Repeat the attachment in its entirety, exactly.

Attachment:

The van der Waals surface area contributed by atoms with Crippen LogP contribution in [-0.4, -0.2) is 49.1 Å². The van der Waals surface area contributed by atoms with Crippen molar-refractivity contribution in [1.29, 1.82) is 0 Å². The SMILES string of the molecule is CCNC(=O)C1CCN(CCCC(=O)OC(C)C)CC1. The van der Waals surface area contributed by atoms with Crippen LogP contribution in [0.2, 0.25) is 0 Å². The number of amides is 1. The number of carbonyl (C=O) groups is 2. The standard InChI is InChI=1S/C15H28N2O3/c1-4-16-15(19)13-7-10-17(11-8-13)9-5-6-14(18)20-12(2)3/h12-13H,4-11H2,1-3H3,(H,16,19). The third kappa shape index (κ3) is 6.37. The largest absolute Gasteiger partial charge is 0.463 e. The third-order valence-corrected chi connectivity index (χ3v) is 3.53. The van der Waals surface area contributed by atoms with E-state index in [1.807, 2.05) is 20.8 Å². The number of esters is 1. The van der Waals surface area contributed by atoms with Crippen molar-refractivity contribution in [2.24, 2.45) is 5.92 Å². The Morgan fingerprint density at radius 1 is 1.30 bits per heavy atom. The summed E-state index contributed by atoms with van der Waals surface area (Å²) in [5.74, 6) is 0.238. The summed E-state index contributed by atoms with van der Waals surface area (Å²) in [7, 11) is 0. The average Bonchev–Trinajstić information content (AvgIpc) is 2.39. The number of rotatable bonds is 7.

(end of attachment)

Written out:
The van der Waals surface area contributed by atoms with Crippen LogP contribution in [-0.4, -0.2) is 49.1 Å². The van der Waals surface area contributed by atoms with Crippen molar-refractivity contribution in [1.29, 1.82) is 0 Å². The SMILES string of the molecule is CCNC(=O)C1CCN(CCCC(=O)OC(C)C)CC1. The van der Waals surface area contributed by atoms with Crippen LogP contribution in [0.2, 0.25) is 0 Å². The number of amides is 1. The number of carbonyl (C=O) groups is 2. The standard InChI is InChI=1S/C15H28N2O3/c1-4-16-15(19)13-7-10-17(11-8-13)9-5-6-14(18)20-12(2)3/h12-13H,4-11H2,1-3H3,(H,16,19). The third kappa shape index (κ3) is 6.37. The largest absolute Gasteiger partial charge is 0.463 e. The third-order valence-corrected chi connectivity index (χ3v) is 3.53. The van der Waals surface area contributed by atoms with E-state index in [1.807, 2.05) is 20.8 Å². The number of esters is 1. The van der Waals surface area contributed by atoms with Crippen molar-refractivity contribution in [2.24, 2.45) is 5.92 Å². The Morgan fingerprint density at radius 1 is 1.30 bits per heavy atom. The summed E-state index contributed by atoms with van der Waals surface area (Å²) in [5.74, 6) is 0.238. The summed E-state index contributed by atoms with van der Waals surface area (Å²) in [7, 11) is 0. The average Bonchev–Trinajstić information content (AvgIpc) is 2.39. The number of rotatable bonds is 7.